No, this isn’t Natalie Portman’s name in French. Just in case you don’t know it yet, portmanteau pertains to a new word formed by combining two or more words that are already linguistically accepted to create new meaning (e.g., brunch). For those already in the know, simply relax, sit tight, and read on–I’ve got a new one for you!
Allow me an intro, because it’s been ages since my last blog. Oh well, I’m swamped with writing projects, and besides, I keep thinking that you wouldn’t miss me anyway. 😛 But no matter how busy I am right now, I just don’t have the heart to pass up on this chance to cross off an item in my ambitious List. Remember item 22? Just two weeks ago, I was vacationing in Cebu when my coined word came to me.
From the Greek pseudo, meaning “false,” or pseudein meaning “to deceive,” and the English word idea, which is defined as “something pictured in the mind” or “a central meaning to things” by the Merriam-Webster dictionary, I came up with this:
– a belief or thought whose falsehood is known to the thinker, but which he/she adheres or clings to, just because it seems comforting.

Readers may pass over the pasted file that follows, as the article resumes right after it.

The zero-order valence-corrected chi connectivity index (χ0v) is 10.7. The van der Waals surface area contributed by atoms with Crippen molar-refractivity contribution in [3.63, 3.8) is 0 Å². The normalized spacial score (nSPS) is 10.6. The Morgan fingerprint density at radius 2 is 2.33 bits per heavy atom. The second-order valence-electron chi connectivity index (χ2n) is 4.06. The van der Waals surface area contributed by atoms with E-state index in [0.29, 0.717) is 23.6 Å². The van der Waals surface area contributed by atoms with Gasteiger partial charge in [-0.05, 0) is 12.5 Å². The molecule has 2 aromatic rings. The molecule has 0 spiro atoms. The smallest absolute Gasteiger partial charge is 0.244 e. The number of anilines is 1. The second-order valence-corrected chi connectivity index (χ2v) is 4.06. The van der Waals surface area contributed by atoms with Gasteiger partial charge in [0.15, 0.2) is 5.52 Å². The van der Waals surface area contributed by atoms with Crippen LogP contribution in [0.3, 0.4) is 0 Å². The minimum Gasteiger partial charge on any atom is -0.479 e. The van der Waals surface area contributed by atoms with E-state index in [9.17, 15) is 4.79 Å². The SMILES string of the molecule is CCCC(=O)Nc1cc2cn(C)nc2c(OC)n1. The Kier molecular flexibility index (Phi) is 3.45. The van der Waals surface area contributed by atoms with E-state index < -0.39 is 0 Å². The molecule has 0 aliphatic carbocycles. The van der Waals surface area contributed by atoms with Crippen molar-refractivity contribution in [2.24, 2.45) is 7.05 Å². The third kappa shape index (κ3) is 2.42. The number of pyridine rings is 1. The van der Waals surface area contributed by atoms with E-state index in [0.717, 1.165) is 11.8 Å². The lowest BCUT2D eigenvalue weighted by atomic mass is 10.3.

Examples of usage:
- The worst pseudea a woman could have is to think that her man hit her only out of jealousy, passion, and yes, love.
- Although Jill knew that she shouldn’t have slept with Jack (or anyone) especially on a first date, her pseudea was that it wouldn’t change things between them. He hasn’t called her since.
I actually thought of making a variant which would have been “pseudeal,” but I figured anything ideal or perfect seems false enough by itself. Haha 😀 So, there. How did I do? If you’ve come across the word “pseudea” (or even “pseudeal”) before, do advise me lest I’d be charged with plagiarism or any IPR issue. If you haven’t, and this is indeed a new word for you, then what are you waiting for? Spread the word! Or if you want to sound a bit novel, spread my new portmanteau!
Note: I do not intend to make any allusion to Pseudea (proper noun), who is known as the Goddess of Lies in mythology.